Coronavirus: 55 people have now died in UK after testing positive for COVID-19

A sign directs patients towards an NHS 111 coronavirus (COVID-19) pod at St Thomas' Hospital in London

A total of 55 people in the UK have now died after testing positive for the coronavirus, Health Secretary Matt Hancock has said.

This is a rise of 19 deaths in a 24-hour period.

Making the announcement in the House of Commons, Health Secretary Matt Hancock called the coronavirus pandemic "the most serious public health emergency that our nation has faced for a generation".

Mr Hancock said: "Our goal is to protect life. Our actions have meant that the spread of the virus has been slowed in the UK and I want to pay tribute to the officials at Public Health England and the NHS for their exemplary approach to contact tracing and their work so far.

"However, the disease is now accelerating and 53 have sadly now died. Our hearts across this whole house go out to their families."

The announcement came after two more deaths - one each - in Wales and Scotland.

Earlier in the day, the Department of Health announced that as of 9am on Monday, the number of UK coronavirus cases had risen to 1,543 - up by 171 in 24 hours.

Mr Hancock added that emergency legislation will be introduced to MPs on Thursday, with the aim of giving the government new powers to keep public services on track during the outbreak.

He also said that Prime Minister Boris Johnson has spoken to manufacturers today by phone, asking them to produce much-needed ventilators for the health service.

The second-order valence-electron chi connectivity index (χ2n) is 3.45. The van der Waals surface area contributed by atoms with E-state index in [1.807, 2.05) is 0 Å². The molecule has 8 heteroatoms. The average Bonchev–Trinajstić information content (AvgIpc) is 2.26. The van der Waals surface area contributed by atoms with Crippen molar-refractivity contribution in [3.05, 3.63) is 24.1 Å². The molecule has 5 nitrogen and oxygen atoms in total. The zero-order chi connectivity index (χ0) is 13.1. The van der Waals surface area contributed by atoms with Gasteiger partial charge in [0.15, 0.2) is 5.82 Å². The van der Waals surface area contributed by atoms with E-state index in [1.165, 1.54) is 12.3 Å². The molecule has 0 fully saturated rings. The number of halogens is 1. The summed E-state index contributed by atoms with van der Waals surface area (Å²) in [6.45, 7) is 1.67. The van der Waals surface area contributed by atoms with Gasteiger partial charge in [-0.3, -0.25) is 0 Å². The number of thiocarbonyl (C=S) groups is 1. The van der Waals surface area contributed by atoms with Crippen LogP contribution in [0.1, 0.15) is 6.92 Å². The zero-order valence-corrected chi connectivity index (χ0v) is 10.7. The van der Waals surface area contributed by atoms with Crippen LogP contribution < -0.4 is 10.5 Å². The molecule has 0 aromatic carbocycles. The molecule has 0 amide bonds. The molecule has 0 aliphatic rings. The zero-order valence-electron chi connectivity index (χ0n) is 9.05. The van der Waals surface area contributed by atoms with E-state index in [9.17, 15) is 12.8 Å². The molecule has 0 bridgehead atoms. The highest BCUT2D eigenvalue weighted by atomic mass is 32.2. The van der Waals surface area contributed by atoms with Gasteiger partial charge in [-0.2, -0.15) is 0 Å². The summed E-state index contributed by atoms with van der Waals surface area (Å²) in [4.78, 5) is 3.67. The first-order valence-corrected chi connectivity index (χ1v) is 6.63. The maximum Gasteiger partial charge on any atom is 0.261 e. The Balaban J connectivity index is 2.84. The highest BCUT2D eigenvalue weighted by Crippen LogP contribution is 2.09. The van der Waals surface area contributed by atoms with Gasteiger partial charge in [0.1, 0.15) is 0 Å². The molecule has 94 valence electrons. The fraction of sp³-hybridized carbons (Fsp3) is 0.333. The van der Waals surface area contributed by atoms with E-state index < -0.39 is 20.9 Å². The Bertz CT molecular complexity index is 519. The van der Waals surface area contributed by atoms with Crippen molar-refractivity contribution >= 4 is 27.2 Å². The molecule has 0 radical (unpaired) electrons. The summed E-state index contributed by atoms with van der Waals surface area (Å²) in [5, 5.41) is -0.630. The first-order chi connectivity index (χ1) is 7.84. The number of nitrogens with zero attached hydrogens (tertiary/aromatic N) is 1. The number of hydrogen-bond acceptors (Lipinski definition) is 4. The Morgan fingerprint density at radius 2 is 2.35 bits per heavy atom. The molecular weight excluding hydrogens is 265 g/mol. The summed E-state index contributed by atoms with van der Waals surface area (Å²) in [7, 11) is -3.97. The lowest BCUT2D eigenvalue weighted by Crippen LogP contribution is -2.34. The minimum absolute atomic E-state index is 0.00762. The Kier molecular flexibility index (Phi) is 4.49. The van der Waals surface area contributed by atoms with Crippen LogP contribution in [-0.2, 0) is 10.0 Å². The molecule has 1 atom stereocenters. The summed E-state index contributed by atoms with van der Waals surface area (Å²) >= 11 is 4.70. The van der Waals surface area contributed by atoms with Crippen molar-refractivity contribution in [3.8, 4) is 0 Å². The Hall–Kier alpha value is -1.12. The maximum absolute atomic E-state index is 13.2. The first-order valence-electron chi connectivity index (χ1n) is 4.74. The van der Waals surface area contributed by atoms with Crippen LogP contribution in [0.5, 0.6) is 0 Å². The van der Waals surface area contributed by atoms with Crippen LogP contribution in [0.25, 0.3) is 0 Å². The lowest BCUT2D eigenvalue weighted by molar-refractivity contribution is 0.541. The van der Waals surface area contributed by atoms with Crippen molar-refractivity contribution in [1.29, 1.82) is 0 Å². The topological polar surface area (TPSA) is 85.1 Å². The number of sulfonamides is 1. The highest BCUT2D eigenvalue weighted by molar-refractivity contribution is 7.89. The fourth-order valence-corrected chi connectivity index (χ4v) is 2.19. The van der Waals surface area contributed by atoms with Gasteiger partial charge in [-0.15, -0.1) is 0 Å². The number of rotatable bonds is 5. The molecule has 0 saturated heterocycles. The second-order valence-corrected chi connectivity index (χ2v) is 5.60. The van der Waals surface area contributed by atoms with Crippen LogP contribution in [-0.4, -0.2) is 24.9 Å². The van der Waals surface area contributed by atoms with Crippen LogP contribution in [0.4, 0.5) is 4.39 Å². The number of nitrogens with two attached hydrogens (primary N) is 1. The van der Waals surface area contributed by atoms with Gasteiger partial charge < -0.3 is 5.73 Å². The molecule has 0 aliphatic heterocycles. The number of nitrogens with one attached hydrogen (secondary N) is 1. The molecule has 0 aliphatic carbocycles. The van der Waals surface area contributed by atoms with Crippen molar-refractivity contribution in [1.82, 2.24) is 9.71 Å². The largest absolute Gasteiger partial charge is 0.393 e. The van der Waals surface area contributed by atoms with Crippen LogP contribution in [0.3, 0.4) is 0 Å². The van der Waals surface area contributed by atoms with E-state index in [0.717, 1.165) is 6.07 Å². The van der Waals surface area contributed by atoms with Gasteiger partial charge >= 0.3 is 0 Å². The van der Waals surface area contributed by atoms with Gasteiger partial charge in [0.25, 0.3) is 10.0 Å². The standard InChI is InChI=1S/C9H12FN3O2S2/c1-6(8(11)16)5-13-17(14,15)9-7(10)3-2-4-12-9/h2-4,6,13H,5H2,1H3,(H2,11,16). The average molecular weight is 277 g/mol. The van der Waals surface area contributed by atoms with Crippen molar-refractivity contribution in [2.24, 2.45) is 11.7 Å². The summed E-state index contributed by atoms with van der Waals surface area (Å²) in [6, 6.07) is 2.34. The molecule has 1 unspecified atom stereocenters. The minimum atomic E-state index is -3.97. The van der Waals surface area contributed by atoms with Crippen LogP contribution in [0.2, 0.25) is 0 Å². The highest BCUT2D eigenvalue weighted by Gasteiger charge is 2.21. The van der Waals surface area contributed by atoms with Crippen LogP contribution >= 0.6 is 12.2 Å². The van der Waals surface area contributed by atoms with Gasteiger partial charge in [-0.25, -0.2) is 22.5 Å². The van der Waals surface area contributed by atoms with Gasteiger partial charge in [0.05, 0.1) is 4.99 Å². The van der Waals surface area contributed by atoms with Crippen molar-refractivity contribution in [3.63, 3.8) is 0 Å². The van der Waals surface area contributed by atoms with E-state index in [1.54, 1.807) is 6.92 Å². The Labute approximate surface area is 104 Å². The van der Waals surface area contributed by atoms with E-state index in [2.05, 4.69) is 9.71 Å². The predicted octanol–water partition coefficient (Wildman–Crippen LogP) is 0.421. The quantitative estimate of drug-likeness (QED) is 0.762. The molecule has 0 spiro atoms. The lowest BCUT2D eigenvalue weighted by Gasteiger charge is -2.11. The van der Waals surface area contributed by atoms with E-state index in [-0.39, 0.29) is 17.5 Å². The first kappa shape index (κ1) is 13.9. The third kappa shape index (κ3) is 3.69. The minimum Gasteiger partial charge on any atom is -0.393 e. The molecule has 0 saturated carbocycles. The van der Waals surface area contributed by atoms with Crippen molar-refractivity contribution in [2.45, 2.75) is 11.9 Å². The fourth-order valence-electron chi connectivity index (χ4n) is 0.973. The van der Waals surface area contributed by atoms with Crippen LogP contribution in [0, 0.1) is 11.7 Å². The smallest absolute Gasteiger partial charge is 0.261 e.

Downing Street put out a call for the equipment over the weekend, over fears intensive care units in the NHS could soon face unprecedented demand for them.

Speaking in the first of the newly announced daily press conferences on the outbreak, Prime Minister Boris Johnson told Britons to avoid pubs, clubs, restaurants and theatres and to only make essential journeys in the "national fightback" against coronavirus.

He added that the number of coronavirus cases in the UK could double every five or six days without "drastic action".

"Today, we need to go further, " Mr Johnson said.

In Europe, European Commission president Ursula von der Leyen has proposed a 30-day ban on non-essential foreign travel to the EU. The proposal will be discussed with member states tomorrow.

An official earlier said: "Ireland and Britain are encouraged to align."

In other coronavirus developments:

A Public Health England briefing seen by Sky News claims the coronavirus could see up to 7.9 million people requiring hospital treatment in the UK over the next 12 months.

The document also confirms that healthcare workers who have symptoms of COVID-19 would not necessarily be tested.

Chief medical officer Chris Whitty has previously said up to 80% of the population could catch the virus in a worst-case scenario.

On Sunday, the Health Secretary Matt Hancock said the elderly could be asked to self-isolate for up to four months.

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Transport Secretary Grant Shapps said on Monday that people over the age of 70 will be asked to self-isolate "as and when the moment is right" - but that they would still be able to go outside and "walk the dog".

He said: "We will ask people to do that as and when the moment is right."

Those who refuse to self-isolate or fail to comply with restrictions could face a fine of up to £1,000.

Education Secretary Gavin Williamson is due to meet school leaders to discuss the implications of closing schools and postponing exams.